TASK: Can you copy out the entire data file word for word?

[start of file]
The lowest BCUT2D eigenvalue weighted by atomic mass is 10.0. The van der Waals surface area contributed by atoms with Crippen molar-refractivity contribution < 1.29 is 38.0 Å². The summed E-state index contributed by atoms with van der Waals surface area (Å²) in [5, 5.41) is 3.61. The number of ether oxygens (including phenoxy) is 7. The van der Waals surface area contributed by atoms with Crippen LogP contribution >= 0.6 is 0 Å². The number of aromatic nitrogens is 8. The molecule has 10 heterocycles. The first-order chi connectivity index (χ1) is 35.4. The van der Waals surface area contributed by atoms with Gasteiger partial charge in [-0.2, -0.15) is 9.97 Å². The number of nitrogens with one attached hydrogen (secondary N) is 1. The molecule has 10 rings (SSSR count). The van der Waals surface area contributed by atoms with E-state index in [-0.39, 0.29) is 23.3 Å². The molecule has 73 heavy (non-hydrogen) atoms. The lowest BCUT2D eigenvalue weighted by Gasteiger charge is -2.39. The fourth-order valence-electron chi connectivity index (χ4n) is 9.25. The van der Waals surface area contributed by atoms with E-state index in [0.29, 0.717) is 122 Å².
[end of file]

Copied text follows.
The lowest BCUT2D eigenvalue weighted by atomic mass is 10.0. The van der Waals surface area contributed by atoms with Crippen molar-refractivity contribution < 1.29 is 38.0 Å². The summed E-state index contributed by atoms with van der Waals surface area (Å²) in [5, 5.41) is 3.61. The number of ether oxygens (including phenoxy) is 7. The van der Waals surface area contributed by atoms with Crippen LogP contribution >= 0.6 is 0 Å². The number of aromatic nitrogens is 8. The molecule has 10 heterocycles. The first-order chi connectivity index (χ1) is 35.4. The van der Waals surface area contributed by atoms with Gasteiger partial charge in [-0.2, -0.15) is 9.97 Å². The number of nitrogens with one attached hydrogen (secondary N) is 1. The molecule has 10 rings (SSSR count). The van der Waals surface area contributed by atoms with E-state index in [-0.39, 0.29) is 23.3 Å². The molecule has 73 heavy (non-hydrogen) atoms. The lowest BCUT2D eigenvalue weighted by Gasteiger charge is -2.39. The fourth-order valence-electron chi connectivity index (χ4n) is 9.25. The van der Waals surface area contributed by atoms with E-state index in [0.29, 0.717) is 122 Å².